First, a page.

Courses

Project Studio

Audio for Digital Games

Game Dev: Team Studio

Biz Lab

Game Studio I

Game Studio II

Games 101

Capstone

Naomi Clark

Room 638 naomi.clark@nyu.edu

Naomi Clark is a game designer, teacher, and scholar who has been making games since 1999. She has contributed to over three dozen titles in various roles, including designer, producer, artist, writer, and programmer. Naomi’s experience spans from developing games for well-known companies such as LEGO to smaller-scale independent and experimental work.

In addition to her industry experience, Naomi is also a games scholar. She has co-authored two recent books about games. Microcultures: Gaming is an exploration of the history and culture of gaming written for middle schoolers and A Game Design Vocabulary is a textbook that provides a conceptual framework for game analysis and creation. She has given numerous talks at major conferences, such as the Queerness in Games Conference, PRACTICE, Indiecade, Indiecade East, Games for Change and DiGRA.

Naomi has been an active member of our community for some time. Over the past few years, she has served as an adjunct professor, Incubator advisor, and a contributor to the development of our brand new undergraduate curriculum. For our 2014 No Quarter exhibition, she created Consentacle, a cooperative card game that has generated a lot of interest for the innovative way it uses gameplay to explore complex themes of sexuality and consent.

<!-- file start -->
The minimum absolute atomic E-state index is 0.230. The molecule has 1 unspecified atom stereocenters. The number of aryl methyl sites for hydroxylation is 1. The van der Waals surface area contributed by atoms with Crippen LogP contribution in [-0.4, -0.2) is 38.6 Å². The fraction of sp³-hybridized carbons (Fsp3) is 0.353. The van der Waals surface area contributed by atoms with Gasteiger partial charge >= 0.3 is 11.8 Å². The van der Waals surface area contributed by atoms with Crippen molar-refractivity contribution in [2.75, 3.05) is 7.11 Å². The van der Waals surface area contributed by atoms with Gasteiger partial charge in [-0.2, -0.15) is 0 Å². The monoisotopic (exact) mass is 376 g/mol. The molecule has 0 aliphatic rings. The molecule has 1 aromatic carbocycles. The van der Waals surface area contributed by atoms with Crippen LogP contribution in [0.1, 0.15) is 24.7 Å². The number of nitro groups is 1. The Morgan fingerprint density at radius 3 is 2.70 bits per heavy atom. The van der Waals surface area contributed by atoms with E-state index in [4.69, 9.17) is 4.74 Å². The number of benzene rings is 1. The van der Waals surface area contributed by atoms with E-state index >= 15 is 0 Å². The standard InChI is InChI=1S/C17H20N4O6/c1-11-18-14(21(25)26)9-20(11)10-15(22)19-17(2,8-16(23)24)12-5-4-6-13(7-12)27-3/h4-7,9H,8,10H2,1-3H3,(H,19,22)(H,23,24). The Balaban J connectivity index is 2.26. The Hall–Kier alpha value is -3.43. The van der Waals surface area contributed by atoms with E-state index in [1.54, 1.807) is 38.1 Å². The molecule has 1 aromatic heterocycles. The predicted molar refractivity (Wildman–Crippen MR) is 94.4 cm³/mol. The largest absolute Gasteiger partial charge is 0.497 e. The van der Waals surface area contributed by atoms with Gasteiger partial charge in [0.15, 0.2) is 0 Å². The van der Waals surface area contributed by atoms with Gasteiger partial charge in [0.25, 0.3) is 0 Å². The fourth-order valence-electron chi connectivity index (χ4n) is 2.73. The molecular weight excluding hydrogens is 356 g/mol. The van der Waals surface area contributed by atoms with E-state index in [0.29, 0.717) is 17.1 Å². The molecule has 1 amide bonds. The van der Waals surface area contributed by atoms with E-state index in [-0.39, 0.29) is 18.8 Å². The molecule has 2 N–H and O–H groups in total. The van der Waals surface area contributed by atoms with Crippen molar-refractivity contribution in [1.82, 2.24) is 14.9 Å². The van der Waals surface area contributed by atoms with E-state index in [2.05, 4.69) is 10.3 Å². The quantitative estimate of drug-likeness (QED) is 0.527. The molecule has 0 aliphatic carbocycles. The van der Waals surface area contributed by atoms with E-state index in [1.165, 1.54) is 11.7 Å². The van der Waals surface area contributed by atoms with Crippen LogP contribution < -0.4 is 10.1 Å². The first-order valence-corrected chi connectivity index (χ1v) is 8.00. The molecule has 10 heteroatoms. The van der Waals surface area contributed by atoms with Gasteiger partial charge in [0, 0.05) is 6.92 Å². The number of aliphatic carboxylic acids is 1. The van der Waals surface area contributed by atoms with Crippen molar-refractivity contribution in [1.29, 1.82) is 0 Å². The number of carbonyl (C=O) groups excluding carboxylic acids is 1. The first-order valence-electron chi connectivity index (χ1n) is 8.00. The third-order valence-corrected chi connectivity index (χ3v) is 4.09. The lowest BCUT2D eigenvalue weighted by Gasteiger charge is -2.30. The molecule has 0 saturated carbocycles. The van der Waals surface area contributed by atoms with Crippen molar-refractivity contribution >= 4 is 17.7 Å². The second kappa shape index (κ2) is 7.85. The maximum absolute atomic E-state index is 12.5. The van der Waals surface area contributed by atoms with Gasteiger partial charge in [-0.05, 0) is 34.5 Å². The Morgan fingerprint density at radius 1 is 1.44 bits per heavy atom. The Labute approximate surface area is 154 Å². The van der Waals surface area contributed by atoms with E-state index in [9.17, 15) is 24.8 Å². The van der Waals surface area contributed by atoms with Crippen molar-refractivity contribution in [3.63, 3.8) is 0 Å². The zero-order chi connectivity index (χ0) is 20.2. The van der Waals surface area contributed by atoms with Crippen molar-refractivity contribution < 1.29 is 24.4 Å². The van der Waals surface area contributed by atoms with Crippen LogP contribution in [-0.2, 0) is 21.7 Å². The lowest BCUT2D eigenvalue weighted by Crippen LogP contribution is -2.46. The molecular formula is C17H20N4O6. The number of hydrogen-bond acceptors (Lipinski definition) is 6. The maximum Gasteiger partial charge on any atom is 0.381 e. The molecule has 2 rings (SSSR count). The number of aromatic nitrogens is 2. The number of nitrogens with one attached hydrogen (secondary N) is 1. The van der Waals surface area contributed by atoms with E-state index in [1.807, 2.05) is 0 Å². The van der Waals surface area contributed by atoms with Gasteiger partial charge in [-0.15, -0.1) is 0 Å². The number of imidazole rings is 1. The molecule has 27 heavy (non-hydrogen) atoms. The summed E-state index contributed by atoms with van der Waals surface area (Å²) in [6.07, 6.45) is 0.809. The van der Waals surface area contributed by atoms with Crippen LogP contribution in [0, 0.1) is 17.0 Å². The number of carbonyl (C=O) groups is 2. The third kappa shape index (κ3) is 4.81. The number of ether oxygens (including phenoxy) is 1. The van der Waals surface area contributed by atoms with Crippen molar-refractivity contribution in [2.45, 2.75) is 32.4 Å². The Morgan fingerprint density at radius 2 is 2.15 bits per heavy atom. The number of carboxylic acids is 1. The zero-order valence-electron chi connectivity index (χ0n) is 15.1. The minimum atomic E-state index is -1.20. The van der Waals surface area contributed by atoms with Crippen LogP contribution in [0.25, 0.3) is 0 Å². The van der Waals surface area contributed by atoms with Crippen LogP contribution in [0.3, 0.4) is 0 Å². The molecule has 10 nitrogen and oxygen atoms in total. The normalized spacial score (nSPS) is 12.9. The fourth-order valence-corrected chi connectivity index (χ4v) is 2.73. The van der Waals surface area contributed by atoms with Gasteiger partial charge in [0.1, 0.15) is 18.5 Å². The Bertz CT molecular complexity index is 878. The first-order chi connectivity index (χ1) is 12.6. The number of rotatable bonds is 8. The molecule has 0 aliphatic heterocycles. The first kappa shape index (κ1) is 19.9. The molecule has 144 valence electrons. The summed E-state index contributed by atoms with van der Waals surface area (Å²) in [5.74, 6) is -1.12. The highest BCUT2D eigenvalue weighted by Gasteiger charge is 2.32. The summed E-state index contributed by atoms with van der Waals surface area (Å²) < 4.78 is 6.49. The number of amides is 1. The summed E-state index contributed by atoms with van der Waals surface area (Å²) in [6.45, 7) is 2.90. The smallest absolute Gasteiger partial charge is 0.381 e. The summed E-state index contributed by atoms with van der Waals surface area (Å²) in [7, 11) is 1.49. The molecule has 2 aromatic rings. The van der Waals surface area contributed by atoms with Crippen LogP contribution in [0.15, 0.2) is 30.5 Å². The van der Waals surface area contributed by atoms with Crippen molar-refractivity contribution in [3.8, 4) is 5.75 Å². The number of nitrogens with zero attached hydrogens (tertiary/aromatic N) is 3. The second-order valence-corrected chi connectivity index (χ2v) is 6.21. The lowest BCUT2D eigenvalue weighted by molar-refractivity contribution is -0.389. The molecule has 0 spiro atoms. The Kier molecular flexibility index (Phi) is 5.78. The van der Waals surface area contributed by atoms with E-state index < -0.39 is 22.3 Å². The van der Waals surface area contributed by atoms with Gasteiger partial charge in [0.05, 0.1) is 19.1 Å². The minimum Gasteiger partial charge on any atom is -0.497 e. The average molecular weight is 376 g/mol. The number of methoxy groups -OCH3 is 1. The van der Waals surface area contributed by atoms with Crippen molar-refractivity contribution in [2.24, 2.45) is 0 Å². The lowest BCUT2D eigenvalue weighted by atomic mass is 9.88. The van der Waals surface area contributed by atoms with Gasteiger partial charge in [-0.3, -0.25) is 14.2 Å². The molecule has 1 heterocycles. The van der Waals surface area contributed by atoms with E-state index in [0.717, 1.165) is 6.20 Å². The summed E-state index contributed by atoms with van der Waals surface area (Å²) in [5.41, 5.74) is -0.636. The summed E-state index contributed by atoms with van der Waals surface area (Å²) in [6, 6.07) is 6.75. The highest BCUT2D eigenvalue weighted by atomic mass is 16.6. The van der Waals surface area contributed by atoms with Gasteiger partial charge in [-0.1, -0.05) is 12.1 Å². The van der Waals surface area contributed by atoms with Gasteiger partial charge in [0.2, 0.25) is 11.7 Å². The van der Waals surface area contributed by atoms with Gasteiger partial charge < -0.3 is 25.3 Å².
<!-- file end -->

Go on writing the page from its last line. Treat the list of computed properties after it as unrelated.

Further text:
Prior to this appointment, Naomi has honed her skill as an educator on an undergraduate and graduate level here at NYU, as well as the New York Film Academy, Parsons: the New School for Design, and the School of Visual Arts. She is enthusiastic about helping students develop their unique creative vision through the arts education model utilized at the NYU Game Center.

Courses

Intermediate Game Design

Roleplaying on the Margins

Games and Players

Game Design I

Clara Fernández-Vara

Room 637 clara.fernandez@nyu.edu

Clara Fernández-Vara is a game scholar, designer and writer. Her work focuses on narrative design, and bridging game design and storytelling. Clara’s videogame work is grounded in the humanities, informed by her background in literature, film and theatre, which she nows bringing to new digital technologies.